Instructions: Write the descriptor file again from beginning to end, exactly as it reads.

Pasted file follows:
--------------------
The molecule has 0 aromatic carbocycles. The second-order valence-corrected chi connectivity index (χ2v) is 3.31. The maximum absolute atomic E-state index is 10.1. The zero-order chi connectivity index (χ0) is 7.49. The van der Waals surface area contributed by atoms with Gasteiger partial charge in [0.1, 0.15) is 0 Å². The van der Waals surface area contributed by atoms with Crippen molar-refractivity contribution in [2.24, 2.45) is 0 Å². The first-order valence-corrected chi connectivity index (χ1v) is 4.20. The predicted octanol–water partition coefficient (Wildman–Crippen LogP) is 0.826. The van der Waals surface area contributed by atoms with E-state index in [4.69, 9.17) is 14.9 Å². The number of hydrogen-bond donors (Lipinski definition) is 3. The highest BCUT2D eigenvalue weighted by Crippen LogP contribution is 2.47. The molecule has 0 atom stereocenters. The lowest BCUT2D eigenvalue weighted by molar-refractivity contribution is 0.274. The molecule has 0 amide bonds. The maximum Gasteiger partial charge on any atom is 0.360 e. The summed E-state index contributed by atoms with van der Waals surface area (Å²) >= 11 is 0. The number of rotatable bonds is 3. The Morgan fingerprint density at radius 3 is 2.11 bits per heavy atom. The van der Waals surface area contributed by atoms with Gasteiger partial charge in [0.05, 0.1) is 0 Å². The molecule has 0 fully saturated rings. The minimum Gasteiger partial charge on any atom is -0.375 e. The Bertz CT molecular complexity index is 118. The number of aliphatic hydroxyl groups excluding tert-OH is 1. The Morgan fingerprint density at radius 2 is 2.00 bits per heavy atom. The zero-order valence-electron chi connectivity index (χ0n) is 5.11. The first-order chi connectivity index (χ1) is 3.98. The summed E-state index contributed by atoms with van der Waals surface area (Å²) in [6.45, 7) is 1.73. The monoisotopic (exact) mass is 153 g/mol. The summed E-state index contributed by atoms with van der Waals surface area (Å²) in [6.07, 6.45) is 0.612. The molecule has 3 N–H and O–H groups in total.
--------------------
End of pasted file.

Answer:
The molecule has 0 aromatic carbocycles. The second-order valence-corrected chi connectivity index (χ2v) is 3.31. The maximum absolute atomic E-state index is 10.1. The zero-order chi connectivity index (χ0) is 7.49. The van der Waals surface area contributed by atoms with Gasteiger partial charge in [0.1, 0.15) is 0 Å². The van der Waals surface area contributed by atoms with Crippen molar-refractivity contribution in [2.24, 2.45) is 0 Å². The first-order valence-corrected chi connectivity index (χ1v) is 4.20. The predicted octanol–water partition coefficient (Wildman–Crippen LogP) is 0.826. The van der Waals surface area contributed by atoms with E-state index in [4.69, 9.17) is 14.9 Å². The number of hydrogen-bond donors (Lipinski definition) is 3. The highest BCUT2D eigenvalue weighted by Crippen LogP contribution is 2.47. The molecule has 0 atom stereocenters. The lowest BCUT2D eigenvalue weighted by molar-refractivity contribution is 0.274. The molecule has 0 amide bonds. The maximum Gasteiger partial charge on any atom is 0.360 e. The summed E-state index contributed by atoms with van der Waals surface area (Å²) >= 11 is 0. The number of rotatable bonds is 3. The Morgan fingerprint density at radius 3 is 2.11 bits per heavy atom. The van der Waals surface area contributed by atoms with Gasteiger partial charge in [0.05, 0.1) is 0 Å². The molecule has 0 fully saturated rings. The minimum Gasteiger partial charge on any atom is -0.375 e. The Bertz CT molecular complexity index is 118. The number of aliphatic hydroxyl groups excluding tert-OH is 1. The Morgan fingerprint density at radius 2 is 2.00 bits per heavy atom. The zero-order valence-electron chi connectivity index (χ0n) is 5.11. The first-order chi connectivity index (χ1) is 3.98. The summed E-state index contributed by atoms with van der Waals surface area (Å²) in [6.45, 7) is 1.73. The monoisotopic (exact) mass is 153 g/mol. The summed E-state index contributed by atoms with van der Waals surface area (Å²) in [6.07, 6.45) is 0.612. The molecule has 3 N–H and O–H groups in total.